Dublin man pleads guilty to involvement in attempted murder of Kinahan cartel target

ireland
Dublin Man Pleads Guilty To Involvement In Attempted Murder Of Kinahan Cartel Target Dublin Man Pleads Guilty To Involvement In Attempted Murder Of Kinahan Cartel Target
Stephen Fowler, of Blakestown Cottages, Clonsilla, Dublin 1, spoke only to acknowledge his name and said "guilty" when the charge was read out to him. Photo: Collins
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Paul Neilan

A Dublin man has pleaded guilty at the Special Criminal Court to involvement in a failed bid by the Kinahan cartel to murder rival Hutch gang member James 'Mago' Gately four years ago.

Gately had been warned by gardaí of a threat to his life from criminals who believed him to be involved in the Regency Hotel murder of Kinahan Cartel associate David Byrne in February 2016.

The court has heard in previous related cases that there was "ongoing targeting" of Gately in the context of a feud between the Hutch and Kinahan crime groups. Estonian hitman Imre Arakas was brought to Ireland in 2017 to carry out the murder of Gately before he was apprehended by gardaí.

On Tuesday at the non-jury court, Dublin man Stephen Fowler pleaded guilty to his involvement in the attempted murder of Gately.

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Fowler (62) pleaded guilty to the single charge, which was read out by the registrar, of having knowledge of a criminal organisation and "with the intention of enhancing the ability of the said criminal organisation or any of its members to commit a serious offence, namely the murder of James Gately, participated in or contributed to activities with the said offence".

Guilty plea

The offence relates to dates between December 7th, 2016, and April 4th, 2017, at a location or locations within the State, when Gately was in Northern Ireland.

Fowler, of Blakestown Cottages, Clonsilla, Dublin 1, spoke only to acknowledge his name and said "guilty" when the charge was read out to him.

Mr Justice Tony Hunt fixed Thursday, September 16th, for a sentence hearing.

Earlier this month, senior cartel member Peter Keating (40) of Rowlagh Green, Clondalkin, Dublin 22, was jailed for 11 years having pleaded guilty to directing the activities of a criminal organisation between December 7th, 2016, and April 4th, 2017, inclusive, within and without the State under Section 71 of the Criminal Justice Act.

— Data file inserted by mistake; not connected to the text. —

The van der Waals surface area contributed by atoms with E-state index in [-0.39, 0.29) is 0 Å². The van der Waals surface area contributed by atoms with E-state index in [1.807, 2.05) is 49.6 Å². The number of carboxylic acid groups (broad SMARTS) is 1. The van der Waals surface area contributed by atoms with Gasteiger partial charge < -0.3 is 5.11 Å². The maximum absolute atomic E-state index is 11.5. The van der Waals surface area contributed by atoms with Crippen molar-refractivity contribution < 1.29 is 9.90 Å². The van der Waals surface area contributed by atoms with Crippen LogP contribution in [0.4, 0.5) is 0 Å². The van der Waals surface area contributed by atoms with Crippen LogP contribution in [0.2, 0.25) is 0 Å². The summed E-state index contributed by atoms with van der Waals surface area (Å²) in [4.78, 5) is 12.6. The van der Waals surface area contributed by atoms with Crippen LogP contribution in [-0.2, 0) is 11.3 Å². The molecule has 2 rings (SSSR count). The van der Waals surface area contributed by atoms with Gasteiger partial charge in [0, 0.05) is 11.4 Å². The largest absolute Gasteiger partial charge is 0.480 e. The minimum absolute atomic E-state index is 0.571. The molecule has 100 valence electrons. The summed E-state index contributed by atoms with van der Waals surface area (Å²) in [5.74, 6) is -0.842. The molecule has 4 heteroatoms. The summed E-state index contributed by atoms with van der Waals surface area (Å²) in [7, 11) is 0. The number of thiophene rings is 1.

In July of this year, David Duffy (33) of Greenfort Lawns, Clondalkin, Dublin 22, also pleaded guilty to having knowledge of the existence of a criminal organisation and participating in or contributing to activities connected with the said offence, namely the murder of James Gately, with the intention of enhancing the ability of the said criminal organisation or any of its members to commit the serious offence, within the State between December 7th, 2016 and April 6th, 2017, both dates inclusive.

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Duffy was sentenced to five years' imprisonment with a further year suspended.

Bulletproof vest

In another attempt on his life, Gately, who wore a bulletproof vest, survived being shot five times as he sat in his car at the then Topaz petrol station on the Clonshaugh Road in north Dublin on May 10th, 2017.

In February of last year, Caolan Smyth (30) of Cuileann Court, Donore, Co Meath, was sentenced to 20 years for the attempted murder of Gately and for possession of a firearm with intent to endanger life. Smyth had denied both charges.

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Gary McAreavey (53) of Gort Nua, Station Road, Castlebellingham, Co Louth, had pleaded not guilty to acting to impede an apprehension or prosecution by purchasing petrol and assisting in the burning out of the vehicle, a black Lexus, used in the attempted murder at Newrath, Dromiskin, Co Louth on the same day.

McAreavey received a four-year jail term with the final year suspended.

The Clonshaugh attack was the second attempt to murder Gately, with former Estonian separatist Imre Arakas having been intercepted by gardai before he could carry out a contract on the victim's life the month beforehand.

Arakas (63) was jailed by the Special Criminal Court for six years in December 2018, after he admitted to conspiring with others to murder Gately in Northern Ireland between April 3rd and 4th, 2017.

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